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While both Frida Kahlo and Ruttie Jinnah faced enormous heartache and suffering, they had very different ways of dealing with their pain.
I recently finished reading the biographies of two very enigmatic women, Frida Kahlo and Ruttie Jinnah, born just seven years apart in the 1900s, both married to iconic men over 20 years elder to them (the world famous painter & muralist Diego Rivera & the founder of Pakistan, Muhammed Ali Jinnah respectively).
Both the ladies had very difficult marriages and at one point in time, both decided to separate from their respective husbands. But despite these striking similarities, Frida and Ruttie responded very differently to their life’s suffering and how they handled it had massive implications for them and important lessons for the world too.
Let me begin with Frida Kahlo, the world famous Mexican Painter and a feminist icon, who once famously said, “Don’t build a wall around your suffering or it may devour you from the inside” and boy, she walked the talk! Her words are based on experience of a lifetime (though much abbreviated) of pain and suffering.
Whether it was being crippled by polio at the age of six, and then meeting a near fatal accident at eighteen that left her spine fractured, her pelvis crushed and one foot broken (followed by numerous operations all through her life, including amputation of a part of her right leg); or be it her unfulfilled desire to have a child (she had several miscarriages and therapeutic abortions) and a marriage full of infidelity and a short lived divorce from the man she madly loved – Diego Rivera. Her sufferings were insurmountable; yet, what prevented her from going downhill was her unwillingness to armour up and hide her vulnerabilities.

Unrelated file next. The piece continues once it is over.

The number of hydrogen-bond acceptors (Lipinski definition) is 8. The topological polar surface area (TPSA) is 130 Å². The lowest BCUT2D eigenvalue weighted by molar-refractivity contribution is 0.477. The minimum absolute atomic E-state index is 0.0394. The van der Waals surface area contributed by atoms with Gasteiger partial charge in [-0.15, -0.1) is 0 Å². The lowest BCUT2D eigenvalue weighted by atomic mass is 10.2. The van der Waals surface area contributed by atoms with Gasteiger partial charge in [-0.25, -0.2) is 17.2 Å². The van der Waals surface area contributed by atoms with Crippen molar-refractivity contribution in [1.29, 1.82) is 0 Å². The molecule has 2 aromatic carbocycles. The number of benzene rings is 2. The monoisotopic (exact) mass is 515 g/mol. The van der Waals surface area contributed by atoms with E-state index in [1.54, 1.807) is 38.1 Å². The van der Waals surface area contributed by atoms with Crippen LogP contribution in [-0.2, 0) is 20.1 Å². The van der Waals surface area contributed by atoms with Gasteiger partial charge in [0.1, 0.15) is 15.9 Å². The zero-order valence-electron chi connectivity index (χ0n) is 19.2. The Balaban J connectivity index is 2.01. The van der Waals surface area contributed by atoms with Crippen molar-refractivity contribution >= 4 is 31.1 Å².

Rather, she consistently gave vent to her pain by sharing it through her paintings. Interestingly, she taught herself to paint while lying in bed for months while recovering from her near fatal bus accident at the age of 25. Of her 143 paintings, 55 are self portraits and it is for these that she is best known across the globe.
(Source: Wikimedia commons)
Her paintings became the voice of her soul through which she communicated about her life’s crests and troughs with the world at large. A lot of her major artworks coincided with the landmark events of her life; no wonder, she endearingly remarked,“They thought I was a surrealist but I wasn’t. I never painted dreams. I painted my own reality.”
In 1932 Frida painted Henry Ford Hospital, post her second therapeutic abortion in Detroit, where she depicts herself in pain and bleeding on a hospital bed, with six other elements around her, one of which is a male fetus.
She had started creating an impact with her art and soon came to be recognized as an artist in her own right, coming out of the shadow of her iconic husband.